BAGHDAD — Iraqi government forces retook central parts of the key city of Ramadi on Monday from Islamic State militants, the military said.
The announcement by Iraq’s military spokesman, Brig. Gen. Yahya Rasool, was broadcast live on state TV. He said Ramadi had been “grabbed from the hateful claws” of the Islamic State, also known as ISIL or ISIS.
The operation’s success was confirmed by the Pentagon.
“The expulsion of ISIL by Iraqi security forces, supported by our international coalition, is a significant step forward in the campaign to defeat this barbaric group and restore Iraq’s territorial sovereignty,” U.S. Defense Secretary Ash Carter said in a statement.
The Islamic State still controlled five neighborhoods on the eastern edge of Ramadi that make up about 10% of the city, but government forces had surrounded those pockets of resistance, an Iraqi military officer said Monday. The officer asked not to be named, because he wasn’t authorized to discuss details of the offensive.
He said Iraqi troops are trying to keep the militants from fleeing to nearby Fallujah, which remains under Islamic State control.
An Iraqi military commander, Abdul Ghani Al Assad, also said the Islamic State still held outlying districts of Ramadi, but the group’s fighters were now on the run.
“Daesh fled to the eastern outskirts of the city,” said Al Assad, using the Arabic term for ISIL. “We will chase them to end their evil totally.”
Iraq’s government has been trying for weeks to recapture Ramadi, which is about 70 miles west of Baghdad. It fell to the Islamic State in May. Iraq’s security forces said Sunday that they had encircled the key government facility after several days of fighting.
Secretary of State John Kerry applauded Iraq’s victory. “While Ramadi is not yet fully secure and additional parts of the city still must be retaken, Iraq’s national flag now flies above the provincial government center and enemy forces have suffered a major defeat,” he said.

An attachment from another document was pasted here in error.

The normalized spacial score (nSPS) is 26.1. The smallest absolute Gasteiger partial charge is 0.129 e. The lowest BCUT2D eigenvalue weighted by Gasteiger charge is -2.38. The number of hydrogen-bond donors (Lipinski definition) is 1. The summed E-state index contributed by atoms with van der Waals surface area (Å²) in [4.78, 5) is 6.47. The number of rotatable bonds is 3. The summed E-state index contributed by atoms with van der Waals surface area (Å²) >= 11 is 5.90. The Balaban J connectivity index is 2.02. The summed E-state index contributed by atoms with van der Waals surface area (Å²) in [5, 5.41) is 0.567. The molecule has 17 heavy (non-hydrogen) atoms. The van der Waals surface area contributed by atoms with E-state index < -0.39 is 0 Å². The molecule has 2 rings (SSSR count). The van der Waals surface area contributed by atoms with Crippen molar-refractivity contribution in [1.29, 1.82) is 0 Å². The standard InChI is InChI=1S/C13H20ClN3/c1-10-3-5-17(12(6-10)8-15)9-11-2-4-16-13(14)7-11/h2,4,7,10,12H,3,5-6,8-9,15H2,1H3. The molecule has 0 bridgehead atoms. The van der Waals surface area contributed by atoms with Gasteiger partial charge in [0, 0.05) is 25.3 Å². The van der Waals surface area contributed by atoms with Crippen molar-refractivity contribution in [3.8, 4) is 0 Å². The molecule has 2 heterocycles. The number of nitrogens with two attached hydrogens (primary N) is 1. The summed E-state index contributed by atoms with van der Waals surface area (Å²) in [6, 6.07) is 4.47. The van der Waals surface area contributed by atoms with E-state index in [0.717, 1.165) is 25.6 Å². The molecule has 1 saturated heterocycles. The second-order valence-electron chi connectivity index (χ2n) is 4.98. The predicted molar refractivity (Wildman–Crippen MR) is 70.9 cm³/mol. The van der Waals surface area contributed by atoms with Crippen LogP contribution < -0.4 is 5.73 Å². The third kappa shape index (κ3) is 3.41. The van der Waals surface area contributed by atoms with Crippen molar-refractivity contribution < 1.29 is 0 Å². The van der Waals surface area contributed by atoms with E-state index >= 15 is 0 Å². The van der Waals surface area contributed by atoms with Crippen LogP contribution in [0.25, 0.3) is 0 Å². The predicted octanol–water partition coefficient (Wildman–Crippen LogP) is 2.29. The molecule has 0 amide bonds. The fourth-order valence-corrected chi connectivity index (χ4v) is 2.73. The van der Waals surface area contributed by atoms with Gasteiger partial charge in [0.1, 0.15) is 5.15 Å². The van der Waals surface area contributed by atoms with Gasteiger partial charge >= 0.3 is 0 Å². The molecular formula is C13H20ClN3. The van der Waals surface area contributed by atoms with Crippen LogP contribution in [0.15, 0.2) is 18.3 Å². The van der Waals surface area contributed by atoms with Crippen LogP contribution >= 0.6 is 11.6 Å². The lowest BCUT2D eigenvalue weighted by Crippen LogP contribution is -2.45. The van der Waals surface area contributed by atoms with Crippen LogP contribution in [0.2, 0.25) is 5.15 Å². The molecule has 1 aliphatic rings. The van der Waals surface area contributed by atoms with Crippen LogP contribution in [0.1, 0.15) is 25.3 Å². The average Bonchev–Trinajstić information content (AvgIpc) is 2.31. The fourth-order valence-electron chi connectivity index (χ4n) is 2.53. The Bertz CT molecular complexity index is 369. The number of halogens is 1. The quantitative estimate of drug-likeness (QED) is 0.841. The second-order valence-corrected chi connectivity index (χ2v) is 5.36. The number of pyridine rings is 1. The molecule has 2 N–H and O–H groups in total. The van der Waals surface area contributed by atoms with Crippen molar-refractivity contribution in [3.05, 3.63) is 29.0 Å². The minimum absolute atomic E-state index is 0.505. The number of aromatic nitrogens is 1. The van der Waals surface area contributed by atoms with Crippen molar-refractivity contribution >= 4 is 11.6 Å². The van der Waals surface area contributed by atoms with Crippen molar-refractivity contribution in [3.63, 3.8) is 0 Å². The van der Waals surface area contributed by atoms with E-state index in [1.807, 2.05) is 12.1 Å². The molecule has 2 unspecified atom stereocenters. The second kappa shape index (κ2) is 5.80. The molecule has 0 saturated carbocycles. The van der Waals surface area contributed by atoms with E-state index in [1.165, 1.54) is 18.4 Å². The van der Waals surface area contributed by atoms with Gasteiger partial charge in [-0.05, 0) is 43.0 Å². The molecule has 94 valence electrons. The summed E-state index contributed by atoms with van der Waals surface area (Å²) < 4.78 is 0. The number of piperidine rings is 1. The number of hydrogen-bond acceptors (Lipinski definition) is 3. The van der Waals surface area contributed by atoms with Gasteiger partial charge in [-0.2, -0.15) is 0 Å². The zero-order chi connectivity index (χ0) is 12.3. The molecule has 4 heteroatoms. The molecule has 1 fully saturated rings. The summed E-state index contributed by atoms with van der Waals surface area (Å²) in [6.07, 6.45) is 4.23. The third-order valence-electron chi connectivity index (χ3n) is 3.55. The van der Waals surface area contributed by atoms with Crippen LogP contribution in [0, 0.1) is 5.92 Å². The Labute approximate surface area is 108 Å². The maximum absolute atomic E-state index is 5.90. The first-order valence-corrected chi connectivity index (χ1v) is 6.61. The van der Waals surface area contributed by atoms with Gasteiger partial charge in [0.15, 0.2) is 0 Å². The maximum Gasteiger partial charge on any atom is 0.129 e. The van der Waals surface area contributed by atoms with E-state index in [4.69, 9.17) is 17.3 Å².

Gen. Lloyd Austin, head of U.S. Central Command in Tampa, said the success by Iraqi military forces in securing the government complex “clearly demonstrates that the enemy is losing momentum as they steadily cede territory” in Iraq and Syria.
Recapturing control of Ramadi is a coup for the Obama administration’s counter-Islamic State campaign, said Nicholas Heras, an expert on security in the Middle East at the Center for a New American Security.
The revised strategy announced by Carter in October centered in part on retaking Ramadi, the capital of Anbar province, made up of mostly Sunni Arabs. Other elements include increased raids on Islamic State leadership and pressuring Raqqa, the Islamic State’s self-declared capital in Syria.
“It is not an overstatement to say that the recapture of Ramadi provides a boost to the administration’s narrative that it has an effective strategy to defeat ISIS on the ground in Iraq and Syria,” Heras said.
The operation also boosts Iraqi forces, Heras said. The Pentagon hopes they can develop non-sectarian, competent leaders who are not beholden to Iranian Revolutionary Guard-influenced, Shiite militias. Retaking Ramadi primarily with Iraqi troops and Sunni militias backed by U.S. air power will be the model for future battles against the Islamic State in Anbar province.
“Ramadi should be assessed as a strong first move in a larger chess game against ISIS in Iraq, and not as a move that threatens ISIS with a checkmate,” Heras said.
Senate Armed Services Committee Chairman John McCain, R-Ariz., a critic of President Obama’s strategy for fighting the Islamic State, praised the Iraqi victory but said the United States needs to do more.
“If our goal truly is to destroy ISIL in the near future, rather than kick the can down the road for others to deal with, the United States must play a far more active role than we are now,” McCain said.